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  • Specsavers County Championship 3m

    Wagner back to aid Essex title push

    Neil Wagner has flown in from New Zealand to help Essex's push for a first Division One title in 25 years

    New Zealand quick Neil Wagner has travelled halfway around the world to answer Essex’s call and share again new-ball duties with Jamie Porter at the business end of the season.

    When Wagner departed Chelmsford two-and-a-half months ago to accommodate the arrival of Mohammad Amir as the overseas bowler, Essex were 14 points clear in the Specsavers County Championship.

    That has grown to 36 in the intervening four games with Wagner returning to help shove Essex over the line in the remaining three clashes of the season, starting against Warwickshire at Edgbaston on Tuesday.

    The left-armer received the SOS from coach Chris Silverwood at the end of last month when it became clear Amir was required home by Pakistan. “Silvers just sent me a text, saying, ‘Listen, would you be interested in coming back? Are you ready? Just be ready if needed’. I said I was obviously keen.

    “The plan was always, if I was needed to come back, I’d be available. I’ve tried to keep myself mentally prepared if that happened. I really enjoyed my time here before and that’s what drew me back. I had a lot of fun and created new friendships and new memories.”

    He had not lost track of how Essex were homing in on their first title in quarter of a century despite sitting at home in Dunedin: “I’ve been waking up at five o’clock in the morning and watching the T20s on the telly.

    I really enjoyed my time here before and that’s what drew me back. I had a lot of fun and created new friendships and new memories

    Neil Wagner

    “I’ve been keeping an eye on what the team has been doing. They’ve been doing really well and I’ve been really proud of the guys. I’ve been staying in touch by text and the odd phone call here and there.

    “The guys have just been doing what they’ve been doing since the start of the season: playing hard cricket and fighting every game. The performances speak for themselves: Ports the way he’s been bowling, Harmer the same, and Amir did really well. Everyone has been chipping in, everyone has contributed along the way.

    “We now need to put our heads down and focus on it ball by ball, bit by bit, in the games coming up. It’s a big month ahead for us.”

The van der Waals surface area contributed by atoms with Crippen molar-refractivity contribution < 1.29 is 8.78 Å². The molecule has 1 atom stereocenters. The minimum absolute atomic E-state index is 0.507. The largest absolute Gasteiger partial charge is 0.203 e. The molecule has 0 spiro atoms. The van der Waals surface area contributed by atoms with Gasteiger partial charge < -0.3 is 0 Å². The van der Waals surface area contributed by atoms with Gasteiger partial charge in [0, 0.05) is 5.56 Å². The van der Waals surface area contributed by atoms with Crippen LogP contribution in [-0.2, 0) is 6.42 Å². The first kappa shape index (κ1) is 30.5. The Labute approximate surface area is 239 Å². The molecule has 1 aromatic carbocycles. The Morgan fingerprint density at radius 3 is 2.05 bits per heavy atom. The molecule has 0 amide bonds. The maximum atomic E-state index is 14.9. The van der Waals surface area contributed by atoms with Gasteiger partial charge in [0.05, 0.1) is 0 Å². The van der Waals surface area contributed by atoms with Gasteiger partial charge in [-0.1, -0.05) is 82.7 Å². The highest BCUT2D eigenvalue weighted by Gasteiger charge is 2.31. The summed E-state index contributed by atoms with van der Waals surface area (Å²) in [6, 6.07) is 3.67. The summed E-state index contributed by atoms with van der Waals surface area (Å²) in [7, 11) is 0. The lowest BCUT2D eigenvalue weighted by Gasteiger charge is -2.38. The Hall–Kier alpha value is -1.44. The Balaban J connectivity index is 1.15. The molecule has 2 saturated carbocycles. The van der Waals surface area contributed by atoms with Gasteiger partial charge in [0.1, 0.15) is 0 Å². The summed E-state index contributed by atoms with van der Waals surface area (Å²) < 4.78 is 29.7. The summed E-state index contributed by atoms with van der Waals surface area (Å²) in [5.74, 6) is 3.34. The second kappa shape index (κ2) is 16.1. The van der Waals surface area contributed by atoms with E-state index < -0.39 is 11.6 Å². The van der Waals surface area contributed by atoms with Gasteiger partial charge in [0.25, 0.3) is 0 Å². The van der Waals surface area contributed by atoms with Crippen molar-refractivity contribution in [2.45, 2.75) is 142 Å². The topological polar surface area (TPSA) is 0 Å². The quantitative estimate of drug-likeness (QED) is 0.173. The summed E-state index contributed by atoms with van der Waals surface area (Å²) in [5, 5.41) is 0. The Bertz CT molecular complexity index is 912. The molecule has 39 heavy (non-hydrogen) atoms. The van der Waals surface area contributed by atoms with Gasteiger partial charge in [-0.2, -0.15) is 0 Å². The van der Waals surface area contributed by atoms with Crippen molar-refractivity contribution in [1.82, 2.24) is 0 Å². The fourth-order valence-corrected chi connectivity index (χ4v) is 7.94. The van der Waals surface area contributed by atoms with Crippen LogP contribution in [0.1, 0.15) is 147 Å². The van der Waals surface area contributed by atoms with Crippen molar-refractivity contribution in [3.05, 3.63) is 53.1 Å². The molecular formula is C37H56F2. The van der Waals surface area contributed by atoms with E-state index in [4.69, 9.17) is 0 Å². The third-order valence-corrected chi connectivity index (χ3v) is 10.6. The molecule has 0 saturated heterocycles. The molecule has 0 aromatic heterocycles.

Wagner has not bowled since he took three of the six wickets that Simon Harmer didn’t gobble up in the innings defeat of Warwickshire at Chelmsford back in June. It took the 31-year-old Wagner’s Championship total to 23 in seven games.

    With the New Zealand domestic programme due to start next month, soon after he hands over his return air ticket, and no break expected for another year, this feels like the beginning of a fresh season.

    “It is starting again and having plans in place and executing them," he said. "You can’t come back and just pick up where you left off and do what you did last time. But you’ve got to hit the ground running from day one and make sure you are on the button.

    “I had a three-week holiday, which was short and sharp, and it was lovely to have that little break away from cricket. Then it was back to New Zealand where it was a bit cold and I was stuck indoors. But it gave me a nice little block to do some conditioning and get some gym work under my belt. That should have got me strong again and got the body right. I’ve only bowled indoors, though.

    I guess our fighting characteristics are going to be quite important in the next couple of weeks. We’re going to have to be nice and positive and aggressive

    Neil Wagner

    “I guess our fighting characteristics are going to be quite important in the next couple of weeks. We’re going to have to be nice and positive and aggressive in our approach. I just need to fall back into what the boys have been doing.”

    Wagner has returned to Essex for his brief stay without wife Lana, who has just started teaching at a local primary school. The couple have recently heard the patter of tiny feet. Or paws, to be more precise. They are now the proud ‘parents’ of a six-week- old Labrador- retriever cross.

    “With me being on the road quite a lot we thought it would be a good idea to get a little companion at home,” he says. “It should keep her busy so she doesn’t miss me too much!”

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